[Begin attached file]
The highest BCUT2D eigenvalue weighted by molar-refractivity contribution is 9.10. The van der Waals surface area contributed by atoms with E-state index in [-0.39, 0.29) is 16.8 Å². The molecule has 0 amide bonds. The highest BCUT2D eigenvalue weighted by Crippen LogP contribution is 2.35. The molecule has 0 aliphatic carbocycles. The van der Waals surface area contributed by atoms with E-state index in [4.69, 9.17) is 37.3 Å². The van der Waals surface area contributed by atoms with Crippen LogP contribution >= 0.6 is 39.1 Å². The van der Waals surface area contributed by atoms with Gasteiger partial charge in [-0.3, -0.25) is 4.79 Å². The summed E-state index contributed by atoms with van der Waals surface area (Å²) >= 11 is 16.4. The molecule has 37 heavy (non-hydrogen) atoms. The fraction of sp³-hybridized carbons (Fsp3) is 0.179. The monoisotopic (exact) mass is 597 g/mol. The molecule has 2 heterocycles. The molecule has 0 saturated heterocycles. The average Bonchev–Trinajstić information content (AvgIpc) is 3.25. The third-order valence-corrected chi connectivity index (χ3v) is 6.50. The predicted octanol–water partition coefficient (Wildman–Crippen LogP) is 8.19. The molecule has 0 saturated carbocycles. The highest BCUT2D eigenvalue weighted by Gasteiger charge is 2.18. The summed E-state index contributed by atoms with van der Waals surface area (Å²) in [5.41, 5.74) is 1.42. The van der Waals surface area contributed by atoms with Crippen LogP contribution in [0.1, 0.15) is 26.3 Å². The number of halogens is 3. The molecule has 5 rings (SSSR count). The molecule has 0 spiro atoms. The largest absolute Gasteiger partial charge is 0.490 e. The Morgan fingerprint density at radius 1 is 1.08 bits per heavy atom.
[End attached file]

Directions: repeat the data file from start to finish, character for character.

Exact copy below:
The highest BCUT2D eigenvalue weighted by molar-refractivity contribution is 9.10. The van der Waals surface area contributed by atoms with E-state index in [-0.39, 0.29) is 16.8 Å². The molecule has 0 amide bonds. The highest BCUT2D eigenvalue weighted by Crippen LogP contribution is 2.35. The molecule has 0 aliphatic carbocycles. The van der Waals surface area contributed by atoms with E-state index in [4.69, 9.17) is 37.3 Å². The van der Waals surface area contributed by atoms with Crippen LogP contribution >= 0.6 is 39.1 Å². The van der Waals surface area contributed by atoms with Gasteiger partial charge in [-0.3, -0.25) is 4.79 Å². The summed E-state index contributed by atoms with van der Waals surface area (Å²) >= 11 is 16.4. The molecule has 37 heavy (non-hydrogen) atoms. The fraction of sp³-hybridized carbons (Fsp3) is 0.179. The monoisotopic (exact) mass is 597 g/mol. The molecule has 2 heterocycles. The molecule has 0 saturated heterocycles. The average Bonchev–Trinajstić information content (AvgIpc) is 3.25. The third-order valence-corrected chi connectivity index (χ3v) is 6.50. The predicted octanol–water partition coefficient (Wildman–Crippen LogP) is 8.19. The molecule has 0 saturated carbocycles. The highest BCUT2D eigenvalue weighted by Gasteiger charge is 2.18. The summed E-state index contributed by atoms with van der Waals surface area (Å²) in [5.41, 5.74) is 1.42. The van der Waals surface area contributed by atoms with Crippen LogP contribution in [0.1, 0.15) is 26.3 Å². The number of halogens is 3. The molecule has 5 rings (SSSR count). The molecule has 0 spiro atoms. The largest absolute Gasteiger partial charge is 0.490 e. The Morgan fingerprint density at radius 1 is 1.08 bits per heavy atom.